The fiber laser can operate at all the four different LP11 modes through adjusting the intra-cavity PC. The intensity profiles of the four modes (TE01, TM01, HE21 (even), and HE21 (odd)) are measured by the CCD camera as shown in Fig. 8. The state of polarization of the output mode was confirmed by recording the intensity distributions by rotating a linear polarizer inserted between the collimator and the CCD camera. The mode purity of LP11 mode is estimated based on the bending method used in . The fiber of the output end is bent to a circle with a radius of 1.2cm, and the output power decreases from 683 μW to 15.67 μW, which gives a 97.7% loss. In addition, the loss percentage of LP01 mode is 94.5% in the same conditions. Thus, the purity of LP11 mode is estimated to be 97.5%.
In conclusion, we have proposed and demonstrated an all-fiber high-order mode laser experimentally using a transverse mode filter. We show that the fiber laser can stably work on the LP11 mode with a narrow 3 dB spectral width of 0.019 nm at the center wavelength of 1053.9 nm. Four CVB modes (TE01, TM01, HE21 (even), and HE21 (odd)) can all be obtained by adjusting the intra-cavity PC, and the purity of LP11 mode is estimated to excess 97%. More importantly, by substituting vortex fiber for the SMF-28e fiber, a high-purity single-mode (TE01) oscillation fiber laser could be realized by this approach. This high-order mode oscillation fiber laser may find potential applications in areas such as optical trapping, surface plasmon excitation, particle acceleration, laser processing, microscopic imaging and mode-division multiplexed systems.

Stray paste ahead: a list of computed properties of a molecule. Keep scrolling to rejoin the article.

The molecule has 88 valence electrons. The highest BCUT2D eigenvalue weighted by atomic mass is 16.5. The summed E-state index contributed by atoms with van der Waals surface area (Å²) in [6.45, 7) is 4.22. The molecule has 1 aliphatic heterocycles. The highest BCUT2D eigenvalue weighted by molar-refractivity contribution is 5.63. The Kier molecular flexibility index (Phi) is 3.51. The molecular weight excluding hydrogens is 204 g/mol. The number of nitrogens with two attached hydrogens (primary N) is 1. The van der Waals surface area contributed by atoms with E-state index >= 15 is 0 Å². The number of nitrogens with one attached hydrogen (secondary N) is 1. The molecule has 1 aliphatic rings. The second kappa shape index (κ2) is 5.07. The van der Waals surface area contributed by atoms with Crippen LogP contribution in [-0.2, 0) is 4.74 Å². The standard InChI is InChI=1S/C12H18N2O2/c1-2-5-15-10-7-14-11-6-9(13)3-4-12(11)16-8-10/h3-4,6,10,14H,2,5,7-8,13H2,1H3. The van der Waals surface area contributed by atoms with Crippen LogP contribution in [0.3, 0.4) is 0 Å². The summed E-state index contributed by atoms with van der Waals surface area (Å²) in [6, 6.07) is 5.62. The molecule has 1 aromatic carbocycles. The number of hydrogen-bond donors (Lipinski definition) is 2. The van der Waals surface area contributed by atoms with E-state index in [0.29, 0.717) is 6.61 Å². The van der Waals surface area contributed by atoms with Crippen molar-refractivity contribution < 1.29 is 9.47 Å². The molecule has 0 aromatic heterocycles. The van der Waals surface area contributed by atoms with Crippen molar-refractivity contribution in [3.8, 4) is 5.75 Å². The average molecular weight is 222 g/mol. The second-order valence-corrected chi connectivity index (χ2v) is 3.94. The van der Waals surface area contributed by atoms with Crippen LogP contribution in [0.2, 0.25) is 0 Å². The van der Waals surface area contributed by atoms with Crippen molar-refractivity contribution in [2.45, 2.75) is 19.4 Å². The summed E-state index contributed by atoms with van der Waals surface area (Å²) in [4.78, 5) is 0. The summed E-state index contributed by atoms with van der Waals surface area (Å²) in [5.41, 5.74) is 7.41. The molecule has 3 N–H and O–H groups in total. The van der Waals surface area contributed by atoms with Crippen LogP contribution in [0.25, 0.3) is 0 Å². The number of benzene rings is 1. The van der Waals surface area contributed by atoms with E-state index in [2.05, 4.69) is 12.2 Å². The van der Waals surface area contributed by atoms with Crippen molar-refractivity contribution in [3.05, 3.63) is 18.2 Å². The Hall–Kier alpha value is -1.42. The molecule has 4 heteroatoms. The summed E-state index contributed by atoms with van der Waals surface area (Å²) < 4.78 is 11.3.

National Natural Science Foundation of China (NSFC) (No.61675188); Fundamental Research Funds for the Central Universities (WK6030000065); Science and Technology on Plasma Physics Laboratory (No.6142A0403060917); Open Fund of Key Laboratory Pulse Power Laser Technology of China (SKL2016KF03).
This work was partially carried out at the USTC Center for Micro and Nanoscale Research and Fabrication, and we thank engineer Yu Wei for his help on micro fabrication.